The two new-borns; the girl and the foal, would grow together, each learning from and supporting the other as is the way of their world. Everyone asked the same question: “What will you call her?”. It was a happy day.

Usually, by tradition, it was right to take time before deciding upon a name. Time to consider so many things; simultaneous events, special animals, natural signs, and, of course, the child’s own developing characteristics. But Red Thunder and his wife soon saw that their daughter was special, quite awesome in fact, so they formally named her Alsoomse (which means ‘Independent’) Miakoda (Power of the Moon) in their tribal language and quickly gave her the nickname by which she would henceforth be known to everyone – Alex.

The Bay Horse tribe, like most native tribes are semi-nomadic people, moving as with rhythm of the Earth, sometimes with the seasons, to take full advantage of Nature’s bounty at times of plenty. They were hunters and farmers; they grew corn and other crops.

It was a time when the land was free, the frontier still existed, open wild and free before the invaders arrived. They were settled beside a creek of pure clear water by a bend in the great river which flowed onward to the shining sea. Plains and prairie lands, wide open spaces, the horizon endless. Where you can see forever. In your dreams you would call this home.

Though the future was impossible to predict, the future was already written, as predictable as the Autumnal gales on the wild Fylde coast of Wyre.

Red Thunder proudly carried Alex around the village and its’ surrounding area, pointing out key features along the way. He also showed the baby Alex the quiet safe places of solitude and contentment and contemplation, the hills and the plains, the forests, the valley, creek and river. He showed her the place where the mountain lioness raised her cubs each year and the high rocky outcrop which held the eagle’s nest. Early morning mists hung low above the riverbank, refreshingly cooling the air before the heat of the day built up steadily, in pace with the rising of the sun.

Naturally respected as the chief’s wife, Willow Tree was also highly revered as both the tribe’s Wise Woman and their Medicine Woman skilled in the ways of nature’s healing and restorative powers. She carried Alex around with her as she collected the herbs, plants, berries and roots that she needed to prepare her potions and ointments. All the time talking to Alex, explaining where to find them, which seasons they would grow and most importantly of all, how they were to be prepared and used. Willow Tree taught Alex quietly and Alex learned quickly, soaking up knowledge just as mosses take up water.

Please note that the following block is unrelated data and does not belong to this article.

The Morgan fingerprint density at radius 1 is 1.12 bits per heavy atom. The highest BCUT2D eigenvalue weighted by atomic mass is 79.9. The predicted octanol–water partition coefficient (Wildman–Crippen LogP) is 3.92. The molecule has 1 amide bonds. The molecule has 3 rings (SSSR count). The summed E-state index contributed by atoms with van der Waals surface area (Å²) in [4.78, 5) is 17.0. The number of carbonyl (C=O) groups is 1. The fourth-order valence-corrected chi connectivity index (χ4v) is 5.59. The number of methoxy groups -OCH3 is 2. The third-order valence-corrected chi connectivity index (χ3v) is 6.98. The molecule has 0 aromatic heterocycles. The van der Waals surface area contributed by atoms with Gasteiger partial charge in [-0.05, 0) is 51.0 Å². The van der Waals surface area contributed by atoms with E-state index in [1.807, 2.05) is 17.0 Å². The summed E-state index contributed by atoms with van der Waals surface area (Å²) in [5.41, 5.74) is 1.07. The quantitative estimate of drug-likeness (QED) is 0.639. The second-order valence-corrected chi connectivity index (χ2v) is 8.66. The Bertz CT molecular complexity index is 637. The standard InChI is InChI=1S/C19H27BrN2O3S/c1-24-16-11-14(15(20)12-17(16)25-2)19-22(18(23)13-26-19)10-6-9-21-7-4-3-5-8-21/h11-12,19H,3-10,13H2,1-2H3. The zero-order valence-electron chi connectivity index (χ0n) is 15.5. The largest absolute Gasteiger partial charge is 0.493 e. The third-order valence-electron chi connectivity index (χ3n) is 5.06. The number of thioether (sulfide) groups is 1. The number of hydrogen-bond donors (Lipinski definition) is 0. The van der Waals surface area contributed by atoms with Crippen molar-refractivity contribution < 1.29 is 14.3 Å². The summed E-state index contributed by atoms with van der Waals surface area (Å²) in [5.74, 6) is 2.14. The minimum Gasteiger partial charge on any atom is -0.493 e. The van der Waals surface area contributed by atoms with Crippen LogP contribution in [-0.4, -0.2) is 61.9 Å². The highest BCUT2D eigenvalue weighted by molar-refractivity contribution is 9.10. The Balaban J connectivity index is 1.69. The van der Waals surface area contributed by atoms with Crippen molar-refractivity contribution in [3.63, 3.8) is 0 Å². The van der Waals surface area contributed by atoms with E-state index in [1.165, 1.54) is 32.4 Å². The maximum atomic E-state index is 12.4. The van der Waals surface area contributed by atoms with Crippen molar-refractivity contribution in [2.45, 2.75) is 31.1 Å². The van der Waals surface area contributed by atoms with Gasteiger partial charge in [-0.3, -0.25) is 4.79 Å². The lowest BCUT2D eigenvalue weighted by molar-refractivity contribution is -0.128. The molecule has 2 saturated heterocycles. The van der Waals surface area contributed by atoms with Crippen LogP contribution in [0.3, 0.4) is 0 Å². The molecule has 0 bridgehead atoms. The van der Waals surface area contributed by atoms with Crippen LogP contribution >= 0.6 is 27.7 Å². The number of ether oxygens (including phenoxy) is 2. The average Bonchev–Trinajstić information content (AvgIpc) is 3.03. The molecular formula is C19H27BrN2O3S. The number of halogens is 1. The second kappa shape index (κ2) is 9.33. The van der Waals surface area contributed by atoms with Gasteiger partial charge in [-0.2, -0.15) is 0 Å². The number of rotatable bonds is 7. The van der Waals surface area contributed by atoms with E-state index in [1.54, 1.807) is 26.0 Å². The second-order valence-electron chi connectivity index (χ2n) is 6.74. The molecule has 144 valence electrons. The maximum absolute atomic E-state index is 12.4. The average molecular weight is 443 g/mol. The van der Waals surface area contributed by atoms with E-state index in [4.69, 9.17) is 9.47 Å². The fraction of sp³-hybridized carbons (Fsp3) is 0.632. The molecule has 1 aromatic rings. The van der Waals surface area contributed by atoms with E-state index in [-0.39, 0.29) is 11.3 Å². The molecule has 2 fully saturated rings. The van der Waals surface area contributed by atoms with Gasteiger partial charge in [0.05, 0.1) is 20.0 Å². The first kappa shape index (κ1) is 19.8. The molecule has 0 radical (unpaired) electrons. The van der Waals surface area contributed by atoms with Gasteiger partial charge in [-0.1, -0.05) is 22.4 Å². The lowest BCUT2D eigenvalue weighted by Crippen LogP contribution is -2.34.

By the time Alex could walk she was ready to play with the other children of the tribe: amongst the girls – Huyana (Rain Falling), Soyala (Time of Winter), Genesee (Beautiful Valley) and Sihu (Little Flower) and there were also two boys, Zaltac (High Mountain) and Rotag (Fire). All the games were fun but all the time each game was a part of the learning the ways of the tribe and of life itself. They played in the village and in the forest, and worked well together; and as they grew together they also supported each other as their talents and skills blossomed and individual personalities developed.

Taught well by Red Thunder and Willow Tree; at the age of 10 years Alex already knew every inch of their land; the names and habits of all the animals, fish, trees and plants through the turning of the seasons. She respected the land and the waters. She loved life.

Alex was a fast learner and an eager student. Always highly competitive, especially so as the chief’s daughter she had to prove herself more capable, more adept. Athletic, she learned to swim in the river and lakes, to fish the waters, to sail, to shoot, to run, ride, and hunt deer in the forest. And to win, to be the best at everything. She blossomed and grew. By the age of 15 she could outshoot, out hunt and outride the braves five years older than herself. A success in whatever she chose to do Alex was loved and respected by the tribe. A consummate charmer, at one with the animals of the land, the birds of the sky and the fish of the waters. In harmony with the world around her.

From time to time Alex would return to the quiet places that her father had shown her over the years, and she grew to know and be accepted by the mountain lioness, while the white eagle would stand beside her unchallenging and unflinching. The braves carved images of both the mountain lioness and the eagle onto the village totem pole as defining symbols of Alex, their acknowledged and respected princess. A wild child, a child of the universe. With her ever-present dream catcher she was able to hold on to the good things in life while bad thoughts and feelings were filtered out through the holes.

In common with many girls in their late teens she was tempted by the lights of the big city where, with her fair skin and long flowing locks of gorgeous flaming ginger hair she could wander at will. For a time she journeyed to the big city and began to study their ways. Extremely attractive, Alex was like honey to the bees, a flame to the moths; and soon she was surrounded by strange men from other tribes from distant lands with strange customs of their own.

Following the training she had learned from her mother, Willow Tree, Alex sought to further expand her knowledge in the field of medicine gained from Willow Trees’ teachings through childhood and began to learn the skills of nursing and supporting patients.

That was then, but this is now, and, aged 21, the lure of the village was as strong in her heart as the life-blood pounding through her veins. So, drawn by an invisible magical magnet of thread Alex returned to the village and was warmly, fondly, greeted back into the bosom of the Bay Horse tribe.

Alex, the awesome charmer, the ultimate enchantress, is back – to cast her spell and bedazzle us all.

 

© Russ Morton: 4th Sept 2014.